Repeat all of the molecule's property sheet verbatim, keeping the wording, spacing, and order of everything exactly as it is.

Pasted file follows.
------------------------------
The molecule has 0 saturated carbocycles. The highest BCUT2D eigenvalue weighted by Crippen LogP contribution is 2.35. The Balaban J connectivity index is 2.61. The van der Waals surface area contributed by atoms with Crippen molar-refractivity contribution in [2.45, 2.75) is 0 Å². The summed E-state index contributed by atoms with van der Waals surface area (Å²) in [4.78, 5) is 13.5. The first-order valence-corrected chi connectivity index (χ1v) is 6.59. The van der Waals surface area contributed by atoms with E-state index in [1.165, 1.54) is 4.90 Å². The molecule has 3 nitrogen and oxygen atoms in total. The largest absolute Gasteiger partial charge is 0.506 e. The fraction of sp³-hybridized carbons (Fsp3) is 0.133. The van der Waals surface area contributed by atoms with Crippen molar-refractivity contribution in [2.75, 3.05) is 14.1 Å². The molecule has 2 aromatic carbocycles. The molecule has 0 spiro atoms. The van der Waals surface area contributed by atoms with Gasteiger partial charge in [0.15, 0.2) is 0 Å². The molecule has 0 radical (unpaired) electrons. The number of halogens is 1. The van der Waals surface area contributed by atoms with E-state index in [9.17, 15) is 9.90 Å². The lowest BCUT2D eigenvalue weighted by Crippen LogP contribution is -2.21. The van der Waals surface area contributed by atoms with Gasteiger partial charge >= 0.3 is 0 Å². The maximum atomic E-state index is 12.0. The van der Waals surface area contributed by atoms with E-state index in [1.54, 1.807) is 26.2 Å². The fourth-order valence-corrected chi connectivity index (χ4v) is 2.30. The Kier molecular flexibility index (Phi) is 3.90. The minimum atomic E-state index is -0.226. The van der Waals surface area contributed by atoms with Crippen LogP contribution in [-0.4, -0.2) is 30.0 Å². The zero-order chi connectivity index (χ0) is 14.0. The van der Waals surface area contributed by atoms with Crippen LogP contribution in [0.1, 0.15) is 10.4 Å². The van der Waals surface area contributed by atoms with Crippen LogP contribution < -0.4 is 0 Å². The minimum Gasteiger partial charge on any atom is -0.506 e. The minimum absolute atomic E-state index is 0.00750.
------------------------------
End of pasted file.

The molecule has 0 saturated carbocycles. The highest BCUT2D eigenvalue weighted by Crippen LogP contribution is 2.35. The Balaban J connectivity index is 2.61. The van der Waals surface area contributed by atoms with Crippen molar-refractivity contribution in [2.45, 2.75) is 0 Å². The summed E-state index contributed by atoms with van der Waals surface area (Å²) in [4.78, 5) is 13.5. The first-order valence-corrected chi connectivity index (χ1v) is 6.59. The van der Waals surface area contributed by atoms with E-state index in [1.165, 1.54) is 4.90 Å². The molecule has 3 nitrogen and oxygen atoms in total. The largest absolute Gasteiger partial charge is 0.506 e. The fraction of sp³-hybridized carbons (Fsp3) is 0.133. The van der Waals surface area contributed by atoms with Crippen molar-refractivity contribution in [2.75, 3.05) is 14.1 Å². The molecule has 2 aromatic carbocycles. The molecule has 0 spiro atoms. The van der Waals surface area contributed by atoms with Gasteiger partial charge in [0.15, 0.2) is 0 Å². The molecule has 0 radical (unpaired) electrons. The number of halogens is 1. The van der Waals surface area contributed by atoms with E-state index in [9.17, 15) is 9.90 Å². The lowest BCUT2D eigenvalue weighted by Crippen LogP contribution is -2.21. The van der Waals surface area contributed by atoms with Gasteiger partial charge >= 0.3 is 0 Å². The maximum atomic E-state index is 12.0. The van der Waals surface area contributed by atoms with E-state index in [1.54, 1.807) is 26.2 Å². The fourth-order valence-corrected chi connectivity index (χ4v) is 2.30. The Kier molecular flexibility index (Phi) is 3.90. The minimum atomic E-state index is -0.226. The van der Waals surface area contributed by atoms with Crippen LogP contribution in [-0.4, -0.2) is 30.0 Å². The zero-order chi connectivity index (χ0) is 14.0. The van der Waals surface area contributed by atoms with Crippen LogP contribution in [0.1, 0.15) is 10.4 Å². The van der Waals surface area contributed by atoms with Crippen LogP contribution < -0.4 is 0 Å². The minimum Gasteiger partial charge on any atom is -0.506 e. The minimum absolute atomic E-state index is 0.00750.